Any adult can create a General Power of Attorney and specify what an agent can execute on their behalf.
For example, suppose you have trustworthy business partners or family members. In that case, you can entrust them with a General Power of Attorney to share the burden of decision-making rather than doing everything on your own.
In some cases, that can be a parent granting a child this right or a business owner who can't be everything and everywhere at the same time.
A General Power of Attorney is a non-durable power of attorney. Like any power of attorney, you use it to give another person the right to make decisions on your behalf.
In the case of a General POA, it's mostly for making business, financial, and asset management decisions. The document's non-durable nature means the agent's role ceases should the principal become incapacitated or deceased.
Choosing your agent or, also known as the attorney-in-fact, is a significant decision for any person. It is also relevant to know you can replace or revoke the agent at any time and for any reason.
Depending on your state, a General Power of Attorney may also be known as:
Letter of Attorney
Conventional Power of Attorney
There are many instances when a person might require a General Power of Attorney. For some, this is a document they prepare as soon as they turn 18 years old.
Older parents may also use a General Power of Attorney to allow their living children to manage their properties or sign documents, in effect, taking the burden off them.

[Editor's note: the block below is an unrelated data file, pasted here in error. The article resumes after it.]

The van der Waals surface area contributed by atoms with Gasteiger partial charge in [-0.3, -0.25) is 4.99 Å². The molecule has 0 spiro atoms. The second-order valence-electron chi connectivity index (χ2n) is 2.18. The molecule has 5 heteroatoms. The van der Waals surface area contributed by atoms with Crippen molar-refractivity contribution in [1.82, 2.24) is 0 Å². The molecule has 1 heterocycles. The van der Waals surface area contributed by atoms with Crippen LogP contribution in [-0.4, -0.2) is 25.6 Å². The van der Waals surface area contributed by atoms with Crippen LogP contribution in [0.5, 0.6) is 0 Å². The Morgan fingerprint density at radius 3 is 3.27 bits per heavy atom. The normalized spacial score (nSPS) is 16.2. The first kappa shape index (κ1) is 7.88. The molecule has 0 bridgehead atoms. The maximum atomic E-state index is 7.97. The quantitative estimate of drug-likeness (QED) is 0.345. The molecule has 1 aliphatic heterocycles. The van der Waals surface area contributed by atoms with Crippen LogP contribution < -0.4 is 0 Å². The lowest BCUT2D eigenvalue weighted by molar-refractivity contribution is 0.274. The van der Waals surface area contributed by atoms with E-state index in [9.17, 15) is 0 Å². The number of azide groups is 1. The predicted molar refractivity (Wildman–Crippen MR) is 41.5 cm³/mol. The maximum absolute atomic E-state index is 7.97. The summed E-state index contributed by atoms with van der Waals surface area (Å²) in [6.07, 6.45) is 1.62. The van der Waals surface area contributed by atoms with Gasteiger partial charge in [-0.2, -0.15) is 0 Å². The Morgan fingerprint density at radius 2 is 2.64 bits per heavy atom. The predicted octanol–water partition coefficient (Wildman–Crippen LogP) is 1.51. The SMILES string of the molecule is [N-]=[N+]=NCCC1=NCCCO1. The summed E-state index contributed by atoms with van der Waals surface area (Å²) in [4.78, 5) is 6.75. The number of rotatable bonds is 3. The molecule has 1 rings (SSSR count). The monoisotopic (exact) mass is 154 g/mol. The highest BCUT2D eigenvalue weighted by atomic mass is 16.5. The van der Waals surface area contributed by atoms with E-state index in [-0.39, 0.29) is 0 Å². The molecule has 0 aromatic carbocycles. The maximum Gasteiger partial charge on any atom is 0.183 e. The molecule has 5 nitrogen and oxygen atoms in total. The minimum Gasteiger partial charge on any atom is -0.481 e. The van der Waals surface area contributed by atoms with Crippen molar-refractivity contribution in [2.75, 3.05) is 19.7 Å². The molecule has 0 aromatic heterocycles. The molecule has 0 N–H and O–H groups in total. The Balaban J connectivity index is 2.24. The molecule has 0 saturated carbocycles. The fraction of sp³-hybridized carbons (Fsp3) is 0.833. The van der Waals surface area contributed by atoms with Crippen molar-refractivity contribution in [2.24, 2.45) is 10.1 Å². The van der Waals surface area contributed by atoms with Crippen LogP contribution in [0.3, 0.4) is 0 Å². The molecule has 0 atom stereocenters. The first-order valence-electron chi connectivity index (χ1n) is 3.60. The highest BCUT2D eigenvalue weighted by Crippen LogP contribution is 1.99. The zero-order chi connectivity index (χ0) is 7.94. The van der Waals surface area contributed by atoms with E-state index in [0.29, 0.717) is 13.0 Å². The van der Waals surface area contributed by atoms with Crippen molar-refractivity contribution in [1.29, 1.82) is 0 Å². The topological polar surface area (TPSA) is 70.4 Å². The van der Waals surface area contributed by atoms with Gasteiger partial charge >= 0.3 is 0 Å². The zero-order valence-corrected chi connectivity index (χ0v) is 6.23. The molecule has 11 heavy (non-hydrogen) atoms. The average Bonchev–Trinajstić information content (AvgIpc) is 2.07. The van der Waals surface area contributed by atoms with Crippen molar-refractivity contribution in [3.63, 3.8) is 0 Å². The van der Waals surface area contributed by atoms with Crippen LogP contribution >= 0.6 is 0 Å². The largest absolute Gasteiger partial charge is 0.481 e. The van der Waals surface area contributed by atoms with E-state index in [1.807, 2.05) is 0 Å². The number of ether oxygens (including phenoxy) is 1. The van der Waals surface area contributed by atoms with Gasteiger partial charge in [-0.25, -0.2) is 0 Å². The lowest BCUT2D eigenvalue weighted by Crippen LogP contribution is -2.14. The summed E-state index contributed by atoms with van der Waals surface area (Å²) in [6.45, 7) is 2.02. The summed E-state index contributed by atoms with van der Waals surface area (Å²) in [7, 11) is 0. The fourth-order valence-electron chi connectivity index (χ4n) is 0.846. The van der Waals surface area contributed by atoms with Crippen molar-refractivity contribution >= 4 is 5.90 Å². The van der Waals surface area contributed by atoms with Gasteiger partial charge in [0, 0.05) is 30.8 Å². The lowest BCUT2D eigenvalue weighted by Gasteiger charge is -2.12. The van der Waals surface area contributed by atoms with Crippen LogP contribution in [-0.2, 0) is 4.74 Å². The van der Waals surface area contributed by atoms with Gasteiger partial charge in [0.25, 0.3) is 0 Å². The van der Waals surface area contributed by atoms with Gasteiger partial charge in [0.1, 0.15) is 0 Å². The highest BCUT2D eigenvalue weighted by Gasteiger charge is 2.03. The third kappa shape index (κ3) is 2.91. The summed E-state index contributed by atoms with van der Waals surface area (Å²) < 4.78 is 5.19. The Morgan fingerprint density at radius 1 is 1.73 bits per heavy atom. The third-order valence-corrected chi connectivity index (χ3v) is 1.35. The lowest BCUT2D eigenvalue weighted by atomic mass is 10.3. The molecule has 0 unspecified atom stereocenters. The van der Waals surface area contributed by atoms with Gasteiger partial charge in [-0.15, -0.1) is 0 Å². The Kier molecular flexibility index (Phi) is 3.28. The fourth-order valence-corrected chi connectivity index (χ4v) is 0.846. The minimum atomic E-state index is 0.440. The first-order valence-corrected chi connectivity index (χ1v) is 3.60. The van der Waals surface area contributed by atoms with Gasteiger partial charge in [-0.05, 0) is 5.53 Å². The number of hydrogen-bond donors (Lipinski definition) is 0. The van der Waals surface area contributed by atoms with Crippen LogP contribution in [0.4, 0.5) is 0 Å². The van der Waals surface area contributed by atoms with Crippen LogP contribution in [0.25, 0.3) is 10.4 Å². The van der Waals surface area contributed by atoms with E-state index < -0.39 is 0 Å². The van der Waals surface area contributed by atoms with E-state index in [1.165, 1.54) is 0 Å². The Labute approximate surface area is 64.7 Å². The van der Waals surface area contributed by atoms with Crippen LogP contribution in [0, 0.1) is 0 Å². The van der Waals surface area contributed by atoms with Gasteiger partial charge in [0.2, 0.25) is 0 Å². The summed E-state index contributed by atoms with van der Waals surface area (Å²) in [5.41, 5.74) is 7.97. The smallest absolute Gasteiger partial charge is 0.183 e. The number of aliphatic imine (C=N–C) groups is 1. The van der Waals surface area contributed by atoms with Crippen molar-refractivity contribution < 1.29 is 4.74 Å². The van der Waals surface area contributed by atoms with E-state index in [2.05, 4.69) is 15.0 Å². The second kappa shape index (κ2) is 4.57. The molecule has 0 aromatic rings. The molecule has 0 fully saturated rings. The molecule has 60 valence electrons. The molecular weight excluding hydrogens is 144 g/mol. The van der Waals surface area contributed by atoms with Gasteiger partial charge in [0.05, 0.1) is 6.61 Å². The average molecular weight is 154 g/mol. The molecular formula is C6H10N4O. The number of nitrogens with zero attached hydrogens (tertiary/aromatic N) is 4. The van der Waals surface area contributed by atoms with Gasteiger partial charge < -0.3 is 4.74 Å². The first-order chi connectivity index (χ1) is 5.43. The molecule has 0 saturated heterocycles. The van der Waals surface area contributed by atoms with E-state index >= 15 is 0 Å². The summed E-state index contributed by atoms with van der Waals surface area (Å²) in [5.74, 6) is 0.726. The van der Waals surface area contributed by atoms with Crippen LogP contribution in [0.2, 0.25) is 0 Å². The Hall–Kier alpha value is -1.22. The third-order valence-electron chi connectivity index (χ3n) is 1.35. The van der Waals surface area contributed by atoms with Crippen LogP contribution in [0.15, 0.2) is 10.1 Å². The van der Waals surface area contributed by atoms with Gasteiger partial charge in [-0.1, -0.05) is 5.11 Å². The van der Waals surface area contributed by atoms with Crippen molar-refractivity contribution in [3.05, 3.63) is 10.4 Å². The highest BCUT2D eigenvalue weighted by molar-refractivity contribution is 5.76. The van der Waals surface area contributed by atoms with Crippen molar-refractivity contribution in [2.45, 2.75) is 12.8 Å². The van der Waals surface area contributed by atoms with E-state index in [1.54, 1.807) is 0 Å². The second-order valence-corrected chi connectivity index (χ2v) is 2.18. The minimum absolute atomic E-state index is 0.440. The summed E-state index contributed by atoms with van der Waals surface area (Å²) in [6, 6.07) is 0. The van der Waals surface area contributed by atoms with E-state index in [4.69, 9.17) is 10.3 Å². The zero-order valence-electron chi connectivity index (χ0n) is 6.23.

However, in most cases, you use a General Power of Attorney to have someone else make financial or business transactions on your behalf. Things like buying life insurance, distributing gifts, and even employing and firing people, can be assigned to an agent.
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A General Power of Attorney is a document that gives another person a lot of freedom to act in your best interests, so why not make sure everything is in order?
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To create your document, please provide:
Principal's Personal Information: Name, address, social security number, and any other relevant personal information.
Agent's Personal Information: Name, address, social security number, and additional relevant information.
Expiration Date: If not specified, the agent's power expires upon the principal's incapacity or death.
Explanation of Powers: Detail and limit the power to be granted.
State: Which state's laws would govern the agreement.
Principal: The person who is giving another person (an agent) the POA to act on their behalf.
Agent: The person who receives the POA to act on behalf of the principal.
Fiduciary: Someone who must act in another entity or person's best interests.
Limited Power of Attorney: A POA that limits the agent's scope of power.
Springing Power of Attorney: Also known as a Conditional Power of Attorney, this becomes valid only when certain events come to fruition.
As a rule, a General Power of Attorney only has to be signed by the principal and witnessed by a witness or the notary public who will notarize the document. However, some states may also require the agent to sign certain types of power of attorney.
With your General Power of Attorney signed and notarized, both the principal and the agent should keep for the record a notarized copy of the POA. It's only displayed when necessary, mostly on the agent carrying out his or her agency.
Once again, in certain states, you might have to file certain types of power of attorney with a court. They generally don't have to be filed with the country registry.
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